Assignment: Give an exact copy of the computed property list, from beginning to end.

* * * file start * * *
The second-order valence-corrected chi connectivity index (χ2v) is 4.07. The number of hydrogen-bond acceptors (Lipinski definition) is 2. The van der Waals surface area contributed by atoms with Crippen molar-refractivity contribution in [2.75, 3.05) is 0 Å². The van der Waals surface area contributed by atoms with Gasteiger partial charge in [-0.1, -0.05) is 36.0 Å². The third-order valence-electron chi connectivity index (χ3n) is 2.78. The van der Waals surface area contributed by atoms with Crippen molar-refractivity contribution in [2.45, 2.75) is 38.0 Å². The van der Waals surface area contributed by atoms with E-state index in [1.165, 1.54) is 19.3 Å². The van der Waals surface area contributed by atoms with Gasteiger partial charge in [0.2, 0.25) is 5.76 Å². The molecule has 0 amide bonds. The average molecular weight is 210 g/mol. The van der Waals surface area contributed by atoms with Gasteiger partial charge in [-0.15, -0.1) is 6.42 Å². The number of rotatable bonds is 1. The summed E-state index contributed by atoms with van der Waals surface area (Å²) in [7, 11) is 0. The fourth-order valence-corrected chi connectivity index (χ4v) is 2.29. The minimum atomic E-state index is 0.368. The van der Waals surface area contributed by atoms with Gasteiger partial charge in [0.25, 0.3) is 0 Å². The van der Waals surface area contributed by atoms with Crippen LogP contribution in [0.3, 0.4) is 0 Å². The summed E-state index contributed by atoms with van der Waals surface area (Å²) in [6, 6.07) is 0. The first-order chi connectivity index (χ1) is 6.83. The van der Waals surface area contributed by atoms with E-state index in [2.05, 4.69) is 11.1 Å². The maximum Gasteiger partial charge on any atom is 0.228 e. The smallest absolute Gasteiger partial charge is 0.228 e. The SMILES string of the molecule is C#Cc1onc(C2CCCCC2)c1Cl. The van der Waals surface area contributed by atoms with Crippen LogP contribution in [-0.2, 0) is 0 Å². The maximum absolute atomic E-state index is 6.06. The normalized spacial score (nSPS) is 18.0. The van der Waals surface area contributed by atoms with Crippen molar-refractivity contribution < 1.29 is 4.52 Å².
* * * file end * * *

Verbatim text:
The second-order valence-corrected chi connectivity index (χ2v) is 4.07. The number of hydrogen-bond acceptors (Lipinski definition) is 2. The van der Waals surface area contributed by atoms with Crippen molar-refractivity contribution in [2.75, 3.05) is 0 Å². The van der Waals surface area contributed by atoms with Gasteiger partial charge in [-0.1, -0.05) is 36.0 Å². The third-order valence-electron chi connectivity index (χ3n) is 2.78. The van der Waals surface area contributed by atoms with Crippen molar-refractivity contribution in [2.45, 2.75) is 38.0 Å². The van der Waals surface area contributed by atoms with E-state index in [1.165, 1.54) is 19.3 Å². The van der Waals surface area contributed by atoms with Gasteiger partial charge in [0.2, 0.25) is 5.76 Å². The molecule has 0 amide bonds. The average molecular weight is 210 g/mol. The van der Waals surface area contributed by atoms with Gasteiger partial charge in [-0.15, -0.1) is 6.42 Å². The number of rotatable bonds is 1. The summed E-state index contributed by atoms with van der Waals surface area (Å²) in [7, 11) is 0. The fourth-order valence-corrected chi connectivity index (χ4v) is 2.29. The minimum atomic E-state index is 0.368. The van der Waals surface area contributed by atoms with Gasteiger partial charge in [0.25, 0.3) is 0 Å². The van der Waals surface area contributed by atoms with Crippen LogP contribution in [0.3, 0.4) is 0 Å². The summed E-state index contributed by atoms with van der Waals surface area (Å²) in [6, 6.07) is 0. The first-order chi connectivity index (χ1) is 6.83. The van der Waals surface area contributed by atoms with E-state index in [2.05, 4.69) is 11.1 Å². The maximum Gasteiger partial charge on any atom is 0.228 e. The smallest absolute Gasteiger partial charge is 0.228 e. The SMILES string of the molecule is C#Cc1onc(C2CCCCC2)c1Cl. The van der Waals surface area contributed by atoms with Crippen LogP contribution in [-0.2, 0) is 0 Å². The maximum absolute atomic E-state index is 6.06. The normalized spacial score (nSPS) is 18.0. The van der Waals surface area contributed by atoms with Crippen molar-refractivity contribution < 1.29 is 4.52 Å².